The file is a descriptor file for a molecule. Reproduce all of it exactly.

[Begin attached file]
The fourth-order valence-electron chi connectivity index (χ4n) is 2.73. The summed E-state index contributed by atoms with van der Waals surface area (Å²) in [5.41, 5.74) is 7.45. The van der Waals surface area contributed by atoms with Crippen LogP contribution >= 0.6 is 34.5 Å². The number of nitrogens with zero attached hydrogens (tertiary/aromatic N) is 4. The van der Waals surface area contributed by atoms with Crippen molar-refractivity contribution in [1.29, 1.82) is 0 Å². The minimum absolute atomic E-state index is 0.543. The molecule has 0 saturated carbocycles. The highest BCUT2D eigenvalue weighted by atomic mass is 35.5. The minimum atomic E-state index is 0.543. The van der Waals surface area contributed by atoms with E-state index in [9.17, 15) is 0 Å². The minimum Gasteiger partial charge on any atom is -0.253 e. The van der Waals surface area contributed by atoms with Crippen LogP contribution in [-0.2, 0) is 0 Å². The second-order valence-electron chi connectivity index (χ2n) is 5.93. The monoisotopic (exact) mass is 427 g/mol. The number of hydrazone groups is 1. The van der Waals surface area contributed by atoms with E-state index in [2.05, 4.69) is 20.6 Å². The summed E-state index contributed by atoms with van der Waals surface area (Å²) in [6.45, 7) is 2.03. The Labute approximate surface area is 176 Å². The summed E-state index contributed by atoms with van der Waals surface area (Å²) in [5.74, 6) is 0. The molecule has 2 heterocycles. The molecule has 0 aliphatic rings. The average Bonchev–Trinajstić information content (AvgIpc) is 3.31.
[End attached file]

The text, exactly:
The fourth-order valence-electron chi connectivity index (χ4n) is 2.73. The summed E-state index contributed by atoms with van der Waals surface area (Å²) in [5.41, 5.74) is 7.45. The van der Waals surface area contributed by atoms with Crippen LogP contribution >= 0.6 is 34.5 Å². The number of nitrogens with zero attached hydrogens (tertiary/aromatic N) is 4. The van der Waals surface area contributed by atoms with Crippen molar-refractivity contribution in [1.29, 1.82) is 0 Å². The minimum absolute atomic E-state index is 0.543. The molecule has 0 saturated carbocycles. The highest BCUT2D eigenvalue weighted by atomic mass is 35.5. The minimum atomic E-state index is 0.543. The van der Waals surface area contributed by atoms with E-state index in [9.17, 15) is 0 Å². The minimum Gasteiger partial charge on any atom is -0.253 e. The van der Waals surface area contributed by atoms with Crippen LogP contribution in [-0.2, 0) is 0 Å². The second-order valence-electron chi connectivity index (χ2n) is 5.93. The monoisotopic (exact) mass is 427 g/mol. The number of hydrazone groups is 1. The van der Waals surface area contributed by atoms with E-state index in [2.05, 4.69) is 20.6 Å². The summed E-state index contributed by atoms with van der Waals surface area (Å²) in [6.45, 7) is 2.03. The Labute approximate surface area is 176 Å². The summed E-state index contributed by atoms with van der Waals surface area (Å²) in [5.74, 6) is 0. The molecule has 2 heterocycles. The molecule has 0 aliphatic rings. The average Bonchev–Trinajstić information content (AvgIpc) is 3.31.